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Special Weaving Machines

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Weaving machines used for manufacturing terry fabrics, double velvets and narrow fabrics are categorized in special weaving machines. Some of the examples of such machines are terry weaving machines, double velvet weaving machines, ribbon weaving machines etc.

This definition identifies the weaving machines equipped with particular devices to permit the
production of particular types of fabrics. We shall handle here terry fabrics, double velvets, and
narrow fabrics weaving machines.

Terry weaving machines

For the production of terry fabrics, following machines are used: rapier, projectile or even air jet
machines. These machines differ from the standard machines for plain fabric production owing to
following features:

  1. double bearing, to house two beams: the ground warp beam, generally situated down, and the loop yarn beam, in an upper position in order not to increase floor space requirement, even when using large diameter beams;
  2. double warp let-off electronic motions with auxiliary motors electrically connected to the
    driving motor of the cloth take-up roller and controlled by the machine’s PLC;
  3. loop formation mechanism: this device permits to close up the wefts to the cloth formation edge during the first two or three insertions, however without tightening them completely (short stroke or pre-strokes), and to produce their definite tightening against the cloth together with the third or fourth weft (long or loop stroke), with subsequent formation of the loop by the effect warp. This occurs because the group of wefts slides on the stretched ground threads, while the less tensioned threads of the pile warp, being tied up within the group of wefts, bend to form loops. The distance of the wefts closed up to the cloth formation edge (pre-stroke length) gives rise to the loop height. This last can present maximum values ranging, depending on the manufacturer, from 19 to 25 mm, corresponding to maximum loop height between 9 and 12.5 mm;
  4. electronic microprocessor controlled device: this permits to program the formation of the
    various effects (high loop, low loop, the absence of loop, fringes) by means of an automatic control of the related mechanisms. Moreover, it permits to program the manufacture of single towels or of towel sets in a prearranged number and to execute on each of them a sequence of motifs. The sequence can be programmed at will, according to one’s own needs, or can be chosen out of a series of programmed sequences.
Terry weaving machine

The loop forming mechanisms mostly in use are based on the principle of causing a shifting of the fabric and of the warp, so as to modify the position between the stroking reed and the fabric formation edge.

The reed maintains a regular movement, whereas the fabric edge is displaced periodically from the stroke point through the horizontal shogging of the temples, of the cloth diverting beam and of the backrest roller. Thus two or three pre-strokes followed by a looping stroke are produced, with the consequent formation of the loops.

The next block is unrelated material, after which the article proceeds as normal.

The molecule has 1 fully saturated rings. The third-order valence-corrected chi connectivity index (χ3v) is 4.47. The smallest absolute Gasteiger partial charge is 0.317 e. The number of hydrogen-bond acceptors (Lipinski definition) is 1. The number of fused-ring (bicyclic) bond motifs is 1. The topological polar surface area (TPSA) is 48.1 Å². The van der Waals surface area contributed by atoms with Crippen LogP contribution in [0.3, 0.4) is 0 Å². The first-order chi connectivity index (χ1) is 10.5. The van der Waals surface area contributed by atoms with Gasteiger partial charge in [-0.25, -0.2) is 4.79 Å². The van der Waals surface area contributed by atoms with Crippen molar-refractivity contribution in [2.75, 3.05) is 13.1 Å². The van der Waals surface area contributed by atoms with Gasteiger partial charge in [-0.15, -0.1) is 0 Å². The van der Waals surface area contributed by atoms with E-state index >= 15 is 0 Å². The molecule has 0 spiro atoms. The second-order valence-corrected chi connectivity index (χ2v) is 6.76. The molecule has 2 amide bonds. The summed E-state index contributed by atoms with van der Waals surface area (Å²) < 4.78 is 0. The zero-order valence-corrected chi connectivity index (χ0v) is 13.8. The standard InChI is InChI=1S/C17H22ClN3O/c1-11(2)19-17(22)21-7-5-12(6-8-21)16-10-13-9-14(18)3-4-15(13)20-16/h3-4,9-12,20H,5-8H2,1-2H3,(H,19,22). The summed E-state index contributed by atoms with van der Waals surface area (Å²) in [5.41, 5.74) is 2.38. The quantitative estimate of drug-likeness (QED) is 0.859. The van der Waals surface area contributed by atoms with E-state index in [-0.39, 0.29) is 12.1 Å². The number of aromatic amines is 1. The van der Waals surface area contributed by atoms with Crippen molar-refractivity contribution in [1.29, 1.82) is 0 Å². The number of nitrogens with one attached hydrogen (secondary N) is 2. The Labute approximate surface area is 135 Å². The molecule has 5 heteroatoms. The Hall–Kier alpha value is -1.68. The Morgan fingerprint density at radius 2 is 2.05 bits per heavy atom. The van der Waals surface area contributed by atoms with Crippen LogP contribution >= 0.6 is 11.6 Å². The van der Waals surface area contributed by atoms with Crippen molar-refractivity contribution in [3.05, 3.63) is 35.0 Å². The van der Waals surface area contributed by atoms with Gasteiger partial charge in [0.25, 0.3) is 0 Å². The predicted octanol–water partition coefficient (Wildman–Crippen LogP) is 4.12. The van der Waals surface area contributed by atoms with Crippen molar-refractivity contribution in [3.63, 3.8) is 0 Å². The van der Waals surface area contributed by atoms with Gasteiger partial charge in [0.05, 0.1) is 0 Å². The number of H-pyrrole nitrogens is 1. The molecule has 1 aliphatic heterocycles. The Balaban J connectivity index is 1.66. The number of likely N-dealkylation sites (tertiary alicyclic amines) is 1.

Double velvet weaving machines

double velvet weaving machine

While loop pile velvets are produced with wire weaving technique, which is quite labor intensive, cut pile velvets are produced on particular machines which permit to obtain two pieces of fabric at the same time.

These machines are equipped with a 3 position shedding device (dobby or Jacquard machine), so as to form two overlapped and properly spaced out sheds and to permit to the pile warp to tie up the two fabrics together. Into each of the two shed a weft is inserted, usually by means of a pair of superimposed rods driven by the same gear.

The pile warp is subsequently cut directly on the machine through a blade with horizontal traverse motion, thus forming the pile on both fabrics, which are then wound up separately. This system is largely used today owing to its high performance.

Ribbon weaving machines

Ribbon Weav
Ribbon Weave
The name ribbons identify fabrics usually with a minimum width between 5 and 20 mm. They are produced today on particular multi-head machines with 2 to 12 heads, which are interchangeable at will and thus permit weaving several ribbons at the same time. The warp
threads can be fed by beams or by a bobbin creel.
The shed is formed by frames driven by cams (in case of small weft repeats) or by disks bearing linear cams composed of glieder chains (these are small cams linked together to form closed rings) in case of larger weft repeats. When weaving figured ribbons, the threads are controlled by an electronic Jacquard machine. The weft is inserted into the shed by a particular mechanism.
The thread taken up from bobbin 1 passes through a weft feeder which adjusts its quantity and tension, then enters the eyelet of a weft inserting element 2 composed of a bent traveling arm which, while penetrating into the shed 3, drags the weft until it protrudes properly from the opposite shed side 4, where a driven latch needle holds it when the weft feeder returns to its starting position; this way a double weft is laid down in every shed. The latch needle will form with the subsequent wefts a mesh chain originating the selvedge.
In order to get a firmer selvedge, an additional resistant yarn (supporting yarn) can be knitted separately or together with the wefts. Figure shows the different binding systems. On the other fabric side, the selvedge is formed in the normal way by interlacing the warp threads.
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